Behold, thou desirest truth in the inward parts: and in the hidden part thou shalt make me to know wisdom.
Purge me with hyssop, and I shall be clean: wash me, and I shall be whiter than snow.
Make me to hear joy and gladness; that the bones which thou hast broken may rejoice.
Hide thy face from my sins, and blot out all mine iniquities.
Create in me a clean heart, O God; and renew a right spirit within me.
Cast me not away from thy presence; and take not thy holy spirit from me.
Restore unto me the joy of thy salvation; and uphold me with thy free spirit.
Then will I teach transgressors thy ways; and sinners shall be converted unto thee.
Deliver me from bloodguiltiness, O God, thou God of my salvation: and my tongue shall sing aloud of thy righteousness.
O Lord, open thou my lips; and my mouth shall shew forth thy praise.
For thou desirest not sacrifice; else would I give it: thou delightest not in burnt offering.
The sacrifices of God are a broken spirit: a broken and a contrite heart, O God, thou wilt not despise.
Do good in thy good pleasure unto Zion: build thou the walls of Jerusalem.
Then shalt thou be pleased with the sacrifices of righteousness, with burnt offering and whole burnt offering: then shall they offer bullocks upon thine altar.
–Psalm 51

Repentance didn’t undo the consequences for Henry or for David. Both kings saw their sons rebel against them, and David and Bathsheba’s first son died in infancy. As David notes, too, neither Henry’s public flogging nor any animal sacrifice David might offer could suffice to erase that stain from them… nor would such a thing avail us when it comes to reconciling with God.

What can wash away my sin?
Nothing but the blood of Jesus.
What can make me whole again?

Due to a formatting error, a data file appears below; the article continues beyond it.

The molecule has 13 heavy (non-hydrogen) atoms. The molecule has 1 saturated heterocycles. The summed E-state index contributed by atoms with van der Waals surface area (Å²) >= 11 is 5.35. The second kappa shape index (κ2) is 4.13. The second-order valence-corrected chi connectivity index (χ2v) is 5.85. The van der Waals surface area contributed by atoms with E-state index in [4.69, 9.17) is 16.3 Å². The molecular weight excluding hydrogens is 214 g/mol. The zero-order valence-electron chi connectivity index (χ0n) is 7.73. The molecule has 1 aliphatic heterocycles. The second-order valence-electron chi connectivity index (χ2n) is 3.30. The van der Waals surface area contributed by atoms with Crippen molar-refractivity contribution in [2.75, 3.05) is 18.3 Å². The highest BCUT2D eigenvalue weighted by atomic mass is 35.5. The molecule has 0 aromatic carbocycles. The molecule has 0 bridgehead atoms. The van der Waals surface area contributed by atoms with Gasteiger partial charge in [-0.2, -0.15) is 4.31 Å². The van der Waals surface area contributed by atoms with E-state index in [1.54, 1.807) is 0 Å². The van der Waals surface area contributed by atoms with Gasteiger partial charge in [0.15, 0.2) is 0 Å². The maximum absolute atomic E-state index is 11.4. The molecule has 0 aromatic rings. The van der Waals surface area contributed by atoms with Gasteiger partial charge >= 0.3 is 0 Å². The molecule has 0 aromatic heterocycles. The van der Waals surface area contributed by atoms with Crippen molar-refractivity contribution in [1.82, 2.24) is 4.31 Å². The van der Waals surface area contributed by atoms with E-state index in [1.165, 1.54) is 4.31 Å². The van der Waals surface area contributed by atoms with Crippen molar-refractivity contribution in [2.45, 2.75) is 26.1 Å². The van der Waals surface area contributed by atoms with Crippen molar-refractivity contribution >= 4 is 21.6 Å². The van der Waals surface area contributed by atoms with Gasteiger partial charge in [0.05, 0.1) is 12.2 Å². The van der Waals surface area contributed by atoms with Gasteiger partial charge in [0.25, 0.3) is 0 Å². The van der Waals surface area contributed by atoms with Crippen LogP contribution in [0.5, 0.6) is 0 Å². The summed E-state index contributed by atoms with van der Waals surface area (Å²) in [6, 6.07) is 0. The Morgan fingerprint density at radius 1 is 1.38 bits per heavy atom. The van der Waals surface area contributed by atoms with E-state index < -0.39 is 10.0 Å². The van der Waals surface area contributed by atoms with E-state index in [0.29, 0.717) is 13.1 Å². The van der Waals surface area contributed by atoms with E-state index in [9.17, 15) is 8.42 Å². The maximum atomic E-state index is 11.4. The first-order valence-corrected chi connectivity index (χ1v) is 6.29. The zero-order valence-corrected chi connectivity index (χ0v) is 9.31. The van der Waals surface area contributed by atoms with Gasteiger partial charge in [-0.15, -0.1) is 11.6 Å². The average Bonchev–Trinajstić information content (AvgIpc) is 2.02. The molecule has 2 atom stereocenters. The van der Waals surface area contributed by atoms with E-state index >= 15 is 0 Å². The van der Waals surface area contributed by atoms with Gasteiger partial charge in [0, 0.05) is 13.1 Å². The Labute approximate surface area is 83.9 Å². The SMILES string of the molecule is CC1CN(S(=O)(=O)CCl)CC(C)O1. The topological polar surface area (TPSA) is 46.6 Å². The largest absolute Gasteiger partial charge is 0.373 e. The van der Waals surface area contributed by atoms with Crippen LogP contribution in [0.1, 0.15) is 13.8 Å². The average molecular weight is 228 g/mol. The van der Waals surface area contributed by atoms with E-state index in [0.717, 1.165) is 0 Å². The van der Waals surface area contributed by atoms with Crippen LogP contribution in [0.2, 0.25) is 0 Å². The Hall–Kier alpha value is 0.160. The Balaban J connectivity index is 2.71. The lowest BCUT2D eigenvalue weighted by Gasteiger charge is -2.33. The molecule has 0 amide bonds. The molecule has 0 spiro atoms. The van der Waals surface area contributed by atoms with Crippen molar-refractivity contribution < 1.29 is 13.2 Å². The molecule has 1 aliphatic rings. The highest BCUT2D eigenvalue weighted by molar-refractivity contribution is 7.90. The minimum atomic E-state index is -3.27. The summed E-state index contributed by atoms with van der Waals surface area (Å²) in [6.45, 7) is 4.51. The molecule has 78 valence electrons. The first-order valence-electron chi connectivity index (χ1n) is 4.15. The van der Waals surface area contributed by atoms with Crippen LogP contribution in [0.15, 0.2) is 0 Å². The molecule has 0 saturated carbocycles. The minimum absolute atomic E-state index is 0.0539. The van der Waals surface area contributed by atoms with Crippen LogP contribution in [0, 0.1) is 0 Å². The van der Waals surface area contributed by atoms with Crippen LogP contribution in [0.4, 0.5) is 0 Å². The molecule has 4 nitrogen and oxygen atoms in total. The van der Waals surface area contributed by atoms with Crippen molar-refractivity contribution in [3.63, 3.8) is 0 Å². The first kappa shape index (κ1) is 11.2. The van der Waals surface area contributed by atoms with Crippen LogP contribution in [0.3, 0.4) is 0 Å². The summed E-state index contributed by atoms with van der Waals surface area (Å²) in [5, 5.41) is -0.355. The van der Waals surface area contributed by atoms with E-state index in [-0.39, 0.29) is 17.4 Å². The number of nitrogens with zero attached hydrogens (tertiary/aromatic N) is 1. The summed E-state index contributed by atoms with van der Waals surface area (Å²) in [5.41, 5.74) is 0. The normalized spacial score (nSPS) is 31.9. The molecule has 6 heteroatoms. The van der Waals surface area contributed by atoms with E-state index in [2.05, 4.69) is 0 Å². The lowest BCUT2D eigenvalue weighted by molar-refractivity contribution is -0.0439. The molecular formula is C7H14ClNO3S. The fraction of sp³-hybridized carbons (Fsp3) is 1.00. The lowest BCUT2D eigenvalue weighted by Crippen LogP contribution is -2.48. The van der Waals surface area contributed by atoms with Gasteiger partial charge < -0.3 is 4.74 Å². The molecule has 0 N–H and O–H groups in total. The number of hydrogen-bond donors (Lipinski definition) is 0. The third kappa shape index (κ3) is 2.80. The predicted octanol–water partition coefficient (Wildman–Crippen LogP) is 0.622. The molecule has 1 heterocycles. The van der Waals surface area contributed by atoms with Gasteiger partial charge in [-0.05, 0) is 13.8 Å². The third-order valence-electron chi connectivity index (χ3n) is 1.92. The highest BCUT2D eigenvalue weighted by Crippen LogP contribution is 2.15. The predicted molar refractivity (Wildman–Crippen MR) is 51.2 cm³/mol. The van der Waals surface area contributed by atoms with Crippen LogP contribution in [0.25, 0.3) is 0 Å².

Nothing but the blood of Jesus.
Oh, precious is the flow
That makes me white as snow!
No other fount I know,
Nothing but the blood of Jesus.
–Robert Lowry

And that, of course, is the whole point of Christmas: that He came expressly so that David and Henry and you and I can be washed clean in God’s sight if we will only repent.

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5 thoughts on ““Will no one rid me of this meddlesome priest?!”

  1. Answer from aces book thread: Empire of the Summer Moon. Popular history, but good. Should have some sources to track down in the bib. I think Herman’s book is on eBay too. Let us know when you’re getting ready to publish!

    • Thanks, Brett! Empire of the Summer Moon looks to be focused on the Comanches rather than the Apaches–but I am likely to need it once Quanah Parker shows up (and he will, just not in this book). This is a long shot, but I’ll ask anyway: do you happen to be familiar with a book titled Occupation – Soldier: The Life of 1st Sgt. Emanuel Stance by Patrick Bowmaster? That’s one of the two books I mentioned in my post on the book thread, and I simply cannot get WorldCat to show me what libraries it’s in. Strike that, I just looked again at the WorldCat listing, and it’s described as an independent study project at Virginia Tech, which means it’s almost certainly not available elsewhere.
      And yes, I will definitely let OregonMuse know when the book’s out! I’m aiming for March. The first book in the series is out now, and I plan to start posting the first book in my other series–still Texas history, but with a much stronger fantasy bent–here on January 13.

      • Hello Dr. Wolfe,

        I am the author of the independent study project on Emanuel Stance. I am a published independent scholar like yourself and would be happy to email or mail you a copy of project if you wish.

        Sincerely,

        Patrick A. Bowmaster